So now we have our five Servers; four of them being Exchange.  This means we have five voters.  Four of the Mailbox Servers that are running the cluster service are voters and the File Share Witness is a witness that the voters use to maintain cluster quorum.  So the question is, how many voters/servers/cluster objects can I lose?  Well if you read the section on Majority Node Set (which you have to understand), you know the formula is (number of nodes /2) + 1.  This means we have (4 Exchange Servers / 2) = 2 + 1 = 3.  This means that 3 cluster objects must always be online for your Exchange Cluster to remain operational.

But now let’s say one or two of your Exchange Servers go offline.  Well, you still have at least three cluster objects online.  This means your cluster will be still be operational.  If all users/services were utilizing the Primary Site, then everything continues to remain completely operational.  If you were sending SMTP to the one of the servers in the Failover Site or users were for some reason connecting to the Failover Site, they will need to be pointed to another Exchange Server that is operational in the Primary Site or the Failover Site. This of course depends on whether the user databases are being replicated from a mailbox database failover standpoint.

But what happens if you lose a third node in which all DAG members in the Failover Site go offline including the FSW? Well, based on the formula above we need to ensure we have 3 cluster objects operational at all times.  At this time, the entire cluster goes offline.  You need to go through steps provided in the site switchover process but in this case, you would be activating the Primary Site and specify a new Alternative File Share Witness Server that exists in the Primary Site so you can active the Exchange 2010 Server in the Primary Site.  The DAG will actively use the File Share Witness since there will be 2 Exchange DAG Members remaining which is an even number of nodes.  And again, when you have an even number of nodes, you will use a File Share Witness.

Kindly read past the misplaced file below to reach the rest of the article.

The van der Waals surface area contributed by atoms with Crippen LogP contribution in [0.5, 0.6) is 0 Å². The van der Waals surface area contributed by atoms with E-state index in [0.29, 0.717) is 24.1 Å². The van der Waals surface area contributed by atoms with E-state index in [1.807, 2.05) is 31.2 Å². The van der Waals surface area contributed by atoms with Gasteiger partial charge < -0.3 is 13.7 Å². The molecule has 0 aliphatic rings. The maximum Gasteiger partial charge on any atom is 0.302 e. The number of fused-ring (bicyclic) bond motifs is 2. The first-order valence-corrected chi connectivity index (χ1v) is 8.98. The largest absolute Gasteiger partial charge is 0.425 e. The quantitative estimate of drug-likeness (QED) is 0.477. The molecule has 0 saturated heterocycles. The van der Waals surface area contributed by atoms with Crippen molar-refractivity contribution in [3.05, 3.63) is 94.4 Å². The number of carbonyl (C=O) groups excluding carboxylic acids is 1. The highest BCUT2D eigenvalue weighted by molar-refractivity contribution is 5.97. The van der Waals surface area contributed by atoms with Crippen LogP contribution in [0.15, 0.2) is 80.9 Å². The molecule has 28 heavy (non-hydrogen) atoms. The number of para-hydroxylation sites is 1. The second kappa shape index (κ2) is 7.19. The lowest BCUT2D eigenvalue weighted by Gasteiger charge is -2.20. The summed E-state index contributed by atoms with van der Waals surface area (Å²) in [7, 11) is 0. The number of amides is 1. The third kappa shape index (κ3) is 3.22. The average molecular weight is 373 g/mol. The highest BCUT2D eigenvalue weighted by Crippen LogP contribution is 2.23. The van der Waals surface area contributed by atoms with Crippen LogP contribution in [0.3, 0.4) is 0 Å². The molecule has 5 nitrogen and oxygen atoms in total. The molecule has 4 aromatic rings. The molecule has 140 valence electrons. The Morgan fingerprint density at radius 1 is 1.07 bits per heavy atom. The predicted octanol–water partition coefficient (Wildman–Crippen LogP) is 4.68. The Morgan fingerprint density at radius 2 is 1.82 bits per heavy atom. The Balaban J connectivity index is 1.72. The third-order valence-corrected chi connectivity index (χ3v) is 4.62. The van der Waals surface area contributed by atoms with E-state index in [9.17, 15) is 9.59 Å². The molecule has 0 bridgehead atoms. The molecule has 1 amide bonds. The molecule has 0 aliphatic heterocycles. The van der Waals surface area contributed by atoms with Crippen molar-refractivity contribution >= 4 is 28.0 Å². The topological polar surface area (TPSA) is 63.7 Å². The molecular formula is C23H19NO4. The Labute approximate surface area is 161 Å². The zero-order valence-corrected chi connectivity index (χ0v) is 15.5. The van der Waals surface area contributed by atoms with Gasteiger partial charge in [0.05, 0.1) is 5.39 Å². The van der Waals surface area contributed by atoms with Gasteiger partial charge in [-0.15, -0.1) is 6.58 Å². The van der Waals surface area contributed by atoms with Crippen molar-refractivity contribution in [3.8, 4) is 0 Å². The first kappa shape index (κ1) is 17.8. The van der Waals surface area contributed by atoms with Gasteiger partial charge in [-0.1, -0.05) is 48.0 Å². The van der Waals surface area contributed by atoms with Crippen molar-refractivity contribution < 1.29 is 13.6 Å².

But what happens if you lose two nodes in the Primary Site as well as the FSW due to something such as Power Failure or a Natural Disaster? Well, based on the formula above we need to ensure we have 3 cluster objects operational at all times.  At this time, the entire cluster goes offline.  You need to go through steps provided in the site switchover process but in this case, you would be activating the Failover Site and specify a new Alternative File Share Witness Server that exists (or will exist) in the Failover Site so you can activate the Exchange 2010 Servers in the Failover Site.   The DAG will actively use the Alternate File Share Witness since there will be 2 Exchange DAG Members remaining which is an even number of nodes.  And again, when you have an even number of nodes, you will use a File Share Witness.